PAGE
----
- There are women fighting right now against female circumsision, a barbaric and mutilating act designed to inhibit a woman’s sexual feelings. This horrific mutilation is common throughout parts of Africa and usually performed on girls between the ages of 4 and 8. It is still, in this day and age, performed on about 3 million girls a year. Brave women like Ayaan Hirsi Ali and Waris Dirie are fighting this, often under constant threat of death.
- Lubna Hussein, a Sudanese writer, was arrested and beaten for wearing pants. She asked to go to trial, refusing immunity offered her as a U.N. press officer. She risked 40 lashes and imprisonment. Despite death threats, she continues to speak out on women’s rights in her country.
- Malalai Joya, of Afghanistan, helped to set up secret schools for girls in her country. She now lives in a series of safe houses and travels with armed body guards for her protection. She rarely sees her husband for fear of him being killed by his association with her.
- Rana Husseini, a Jordanian journalist, is fighting the act of “honor killings” by reporting on every case she came across, even though these killings were largely ignored by the media. She has won numerous awards for bravery in journalism for her work.
- Malala Yousafzai. She spoke out about the rights of girls in Afghanistan to an education and the Taliban saw her as a threat and shot her in the head. Her story is one of undeniable courage, strength and grace. She addressed the U.N. in July, “Here I stand not as one voice but speaking for those who have fought for the right to be treated with dignity, their right for equality of opportunity, and their right to be educated,” she said.
- Sampat Pel Devi, and her Gulabi Gang. They are a vigilante force of women who are fighting injustices against women in India. They have stormed police stations when officers refused to register complaints of violence against women. They have attacked men who have abused their wives. They have stopped child marriages. Devi travels around Northern India on an old bicycle holding meetings and recruiting members. The Gulabi Gang now has over 20,000 members.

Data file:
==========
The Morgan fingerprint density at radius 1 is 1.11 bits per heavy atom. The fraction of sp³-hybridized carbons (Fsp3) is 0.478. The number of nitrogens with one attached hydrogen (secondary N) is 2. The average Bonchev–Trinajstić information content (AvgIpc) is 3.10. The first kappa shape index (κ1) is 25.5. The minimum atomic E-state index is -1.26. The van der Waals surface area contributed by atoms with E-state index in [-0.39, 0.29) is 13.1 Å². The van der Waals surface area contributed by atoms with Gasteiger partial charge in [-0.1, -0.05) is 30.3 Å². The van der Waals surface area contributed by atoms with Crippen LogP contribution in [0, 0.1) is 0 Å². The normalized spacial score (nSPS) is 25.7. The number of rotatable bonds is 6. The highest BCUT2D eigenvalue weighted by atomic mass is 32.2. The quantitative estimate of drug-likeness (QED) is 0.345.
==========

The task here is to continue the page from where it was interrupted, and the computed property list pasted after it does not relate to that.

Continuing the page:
So, the next time you feel the need to demure about your feminist leanings or hear someone diminishing this word- perverting it’s meaning by whittling it down to a caricature- think about these women. Think about the women who fought to give us the rights we enjoy today. We no longer have to have our ass groped in the work place. We no longer have to defer to our husband’s opinions on matters of politics. We no longer have to shelve our dreams because society doesn’t allow it. None of this just happened by chance. There were women, and sometimes men, who fought for every little bit of it. There are women right now, who are fighting for the most basic rights. To be treated as a human. To not be abused, forgotten, traded, mutilated, attacked, killed. Feminism is alive and well. It’s heavy weight is being carried on the backs of these brave women around the world. We have come so far, here in the U.S. We have come so far that so many of us have forgotten what this word really meant. Maybe some of us never really knew. What a luxury to not have this as part of our everyday lives. What a luxury to enjoy the options available to us and not consider the pain and sacrifice that made it possible. What a luxury to be a CEO of one of the largest companies in the world and reject the word and the women on who’s shoulders you’re standing. What a luxury to be able to write a blog about being a mom and the sacrifices it entails and not have to parse your words or fear for your life based on the things your write. We have many luxuries for sure, here in the west. The very least we could do is not forsake the very thing that is giving strength and power and possibly inspiration to those who are still in the midst of the fight. We can at least honor the people who came before us by not withering under some false notions. The least we could do is to own this word, to take back the meaning. Equality. Nothing more. Nothing less.